My friend Tom died today. I saw him take his last breath. And as he did, he embarked upon a passage like no other as he passed from this fragile world to where he will live an exhilarating new life for eternity. Tom is now enjoying the glorious presence of the Lord Jesus, surrounded by the wonders of heaven, and blessed with a new body that causes him no pain.
As I stood at the foot of his hospital bed, staring at the peaceful expression on Tom's face, I wondered at the miracles Tom had experienced to prepare him for this day, and I felt honoured to be with him as he was ushered into his heavenly home.
I met Tom in 1989. He lived in the neighbourhood our church had recently moved into. And because Tom was such a friendly guy, he was one of the first people we met as we went out to get to know the people in our new neighbourhood. He had a great sense of humour and the same desire to help people in his neighbourhood as we had. But there was one difference between us. We came to show people the love of Jesus, and Tom couldn't stand hearing the name of Jesus even mentioned.
I remember the first time it happened. I was chatting with Tom and his wife Wendy in their living room, and I mentioned Jesus. Tom was up and out of the room with no warning and, according to Wendy, with no plans to return until I was gone. It was not the last time I would witness such an episode in my friendship with Tom.
I quickly learned that if I wanted to be friends with Tom and wanted him to stick around during a visit with him, I had to avoid mentioning Jesus. So I decided that, rather than trying to tell Tom about Jesus, I would try to show him what Jesus was like.
But not mentioning Jesus was difficult at times, for there were ways in which Tom clearly needed Jesus in his life. When I met Tom, he was on disability after having fallen 30 feet from a steel beam onto a concrete floor. Since that accident, pain was a routine part of his life. Tom's health began to suffer in other ways after he was diagnosed with diabetes. And then his wife Wendy left him due to personal issues that she too was grappling with. But still Tom was unwilling to talk about Jesus. He would weather these storms by his own strength. And I and others from our church continued to keep in touch with him, helping him with needs that arose, seeking to show him that the love of Jesus was not something to run away from.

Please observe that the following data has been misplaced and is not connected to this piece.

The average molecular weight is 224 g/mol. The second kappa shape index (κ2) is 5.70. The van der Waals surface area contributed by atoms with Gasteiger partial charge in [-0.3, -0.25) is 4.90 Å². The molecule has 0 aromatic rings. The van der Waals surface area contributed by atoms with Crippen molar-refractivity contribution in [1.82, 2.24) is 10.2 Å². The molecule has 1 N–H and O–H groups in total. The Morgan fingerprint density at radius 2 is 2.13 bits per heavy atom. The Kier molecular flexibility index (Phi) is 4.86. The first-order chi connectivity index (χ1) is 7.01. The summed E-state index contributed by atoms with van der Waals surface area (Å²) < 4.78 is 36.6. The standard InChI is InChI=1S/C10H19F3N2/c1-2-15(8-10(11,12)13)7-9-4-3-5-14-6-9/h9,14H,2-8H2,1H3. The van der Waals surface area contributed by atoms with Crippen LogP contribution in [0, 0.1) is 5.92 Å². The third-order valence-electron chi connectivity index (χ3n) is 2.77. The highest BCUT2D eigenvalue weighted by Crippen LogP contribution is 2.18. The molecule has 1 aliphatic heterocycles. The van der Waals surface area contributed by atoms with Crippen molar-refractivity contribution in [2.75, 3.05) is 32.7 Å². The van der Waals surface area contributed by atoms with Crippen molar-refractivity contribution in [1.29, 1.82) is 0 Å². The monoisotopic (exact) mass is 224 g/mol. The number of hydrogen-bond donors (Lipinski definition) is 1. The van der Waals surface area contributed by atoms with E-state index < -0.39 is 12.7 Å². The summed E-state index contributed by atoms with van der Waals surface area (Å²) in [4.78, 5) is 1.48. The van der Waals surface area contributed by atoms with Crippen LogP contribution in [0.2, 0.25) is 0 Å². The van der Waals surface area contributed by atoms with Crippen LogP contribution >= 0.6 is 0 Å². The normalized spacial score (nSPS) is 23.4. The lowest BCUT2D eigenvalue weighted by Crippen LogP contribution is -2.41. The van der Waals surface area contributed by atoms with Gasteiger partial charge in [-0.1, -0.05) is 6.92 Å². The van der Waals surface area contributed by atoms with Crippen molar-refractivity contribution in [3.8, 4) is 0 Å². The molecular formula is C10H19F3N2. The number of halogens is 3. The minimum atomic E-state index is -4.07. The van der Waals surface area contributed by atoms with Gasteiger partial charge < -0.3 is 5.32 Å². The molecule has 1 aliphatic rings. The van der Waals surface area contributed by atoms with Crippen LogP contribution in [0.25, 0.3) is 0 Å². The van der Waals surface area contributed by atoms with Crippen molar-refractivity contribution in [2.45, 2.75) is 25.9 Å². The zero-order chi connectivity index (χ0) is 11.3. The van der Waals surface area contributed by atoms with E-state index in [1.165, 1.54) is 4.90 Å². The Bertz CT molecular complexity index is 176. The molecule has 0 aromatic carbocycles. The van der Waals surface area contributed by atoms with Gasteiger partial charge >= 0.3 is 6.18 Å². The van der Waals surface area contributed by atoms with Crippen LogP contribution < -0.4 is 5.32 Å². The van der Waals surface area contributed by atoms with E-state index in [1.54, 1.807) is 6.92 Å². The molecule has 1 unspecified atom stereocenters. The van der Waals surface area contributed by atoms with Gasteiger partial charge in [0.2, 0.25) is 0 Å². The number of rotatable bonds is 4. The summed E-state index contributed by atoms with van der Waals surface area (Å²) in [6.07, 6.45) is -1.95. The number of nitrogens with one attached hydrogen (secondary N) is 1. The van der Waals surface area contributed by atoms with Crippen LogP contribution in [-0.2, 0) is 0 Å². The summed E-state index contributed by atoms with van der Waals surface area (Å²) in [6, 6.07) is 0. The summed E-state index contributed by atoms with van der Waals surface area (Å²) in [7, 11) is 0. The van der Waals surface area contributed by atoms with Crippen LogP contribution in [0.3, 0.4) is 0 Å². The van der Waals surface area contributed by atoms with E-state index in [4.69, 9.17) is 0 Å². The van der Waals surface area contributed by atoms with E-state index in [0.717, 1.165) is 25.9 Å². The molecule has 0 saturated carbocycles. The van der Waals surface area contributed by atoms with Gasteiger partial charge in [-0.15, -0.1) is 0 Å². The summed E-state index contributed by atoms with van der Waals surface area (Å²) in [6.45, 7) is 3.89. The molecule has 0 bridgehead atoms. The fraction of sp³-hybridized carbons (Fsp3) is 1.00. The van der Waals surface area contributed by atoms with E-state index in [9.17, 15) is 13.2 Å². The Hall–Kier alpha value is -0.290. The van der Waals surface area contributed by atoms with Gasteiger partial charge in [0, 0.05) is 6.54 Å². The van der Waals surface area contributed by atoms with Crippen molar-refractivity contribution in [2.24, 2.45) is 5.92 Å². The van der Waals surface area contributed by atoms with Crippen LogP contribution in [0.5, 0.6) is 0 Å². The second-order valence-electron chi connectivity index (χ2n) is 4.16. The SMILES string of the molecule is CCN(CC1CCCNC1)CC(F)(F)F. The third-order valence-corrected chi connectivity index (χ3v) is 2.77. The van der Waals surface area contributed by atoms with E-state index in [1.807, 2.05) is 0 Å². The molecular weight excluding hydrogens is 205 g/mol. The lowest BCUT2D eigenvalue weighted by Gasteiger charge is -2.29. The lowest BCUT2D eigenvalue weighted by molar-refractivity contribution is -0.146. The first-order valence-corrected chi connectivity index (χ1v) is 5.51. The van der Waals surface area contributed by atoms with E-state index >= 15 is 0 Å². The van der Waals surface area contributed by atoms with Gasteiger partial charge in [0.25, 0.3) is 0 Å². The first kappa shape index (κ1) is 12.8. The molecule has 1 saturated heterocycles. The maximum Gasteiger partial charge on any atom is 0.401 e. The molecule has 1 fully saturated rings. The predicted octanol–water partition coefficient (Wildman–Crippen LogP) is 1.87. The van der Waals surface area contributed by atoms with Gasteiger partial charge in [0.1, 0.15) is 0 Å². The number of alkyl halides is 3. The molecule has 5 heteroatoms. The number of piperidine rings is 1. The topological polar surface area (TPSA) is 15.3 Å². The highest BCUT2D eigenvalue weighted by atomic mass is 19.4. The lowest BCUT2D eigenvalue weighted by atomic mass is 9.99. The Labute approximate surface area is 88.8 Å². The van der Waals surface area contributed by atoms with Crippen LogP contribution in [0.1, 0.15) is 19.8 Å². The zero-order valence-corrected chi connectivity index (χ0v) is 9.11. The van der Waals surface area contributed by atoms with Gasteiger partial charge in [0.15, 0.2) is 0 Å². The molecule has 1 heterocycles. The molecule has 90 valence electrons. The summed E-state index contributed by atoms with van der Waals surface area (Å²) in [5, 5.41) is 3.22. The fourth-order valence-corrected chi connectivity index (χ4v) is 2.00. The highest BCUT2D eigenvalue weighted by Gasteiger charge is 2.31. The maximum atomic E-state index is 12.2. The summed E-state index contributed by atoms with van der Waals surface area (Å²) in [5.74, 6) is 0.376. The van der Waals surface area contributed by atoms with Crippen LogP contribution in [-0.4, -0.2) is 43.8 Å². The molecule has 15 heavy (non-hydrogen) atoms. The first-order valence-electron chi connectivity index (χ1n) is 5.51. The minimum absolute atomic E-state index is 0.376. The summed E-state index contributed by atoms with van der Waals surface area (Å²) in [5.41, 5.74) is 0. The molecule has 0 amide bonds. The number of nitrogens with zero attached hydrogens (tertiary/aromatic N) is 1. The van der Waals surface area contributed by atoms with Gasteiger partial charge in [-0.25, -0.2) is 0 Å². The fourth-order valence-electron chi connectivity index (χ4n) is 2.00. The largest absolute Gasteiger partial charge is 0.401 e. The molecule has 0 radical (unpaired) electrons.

Then a day came when Tom came to the end of his own resources. I remember that day well. Tom phoned me and asked if we could do coffee somewhere. As we talked over coffee and donuts (that he shouldn't have been eating), he poured out his pain. He asked me what was he to do? I said, "Tom, you're in trouble and you called a pastor. What do you want me to say? You need Jesus!" This time he didn't run away. Tom asked Jesus to become Lord of his life that day. And he began a new journey of following Jesus that would lead him to joyfully renew his wedding vows with his wife, and then to this day when, with Wendy weeping at his side, he would finally enter heaven's gates.
To me, it all seems a miracle. A man who once had no time of day for Jesus would now find immeasurable joy in His presence for eternity. A man who wasn't able to stay in the room if Jesus' name was mentioned was now being welcomed into Jesus' throne room where he would be lovingly and eternally embraced as a son. No wonder the Bible speaks of "the immeasurable riches of His grace in kindness toward us in Christ Jesus" (Ephesians 2:7). Though we reject Him for years, if we eventually turn to Him in our need, He will welcome us into His eternal kingdom where "He will wipe away every tear from their eyes, and death shall be no more; neither shall there be mourning, nor crying, nor pain anymore, for the former things have passed away" (Revelation 21:4).
Tom couldn't be persuaded of all this with words alone. But when he experienced God's love through God's people, his heart became open to receive. This is how many people can experience the same miracle that occurred in Tom's life if we reach out to people in word and deed. And it's how witnessing a good friend's death can actually bring us joy.
© 2009 by Ken Peters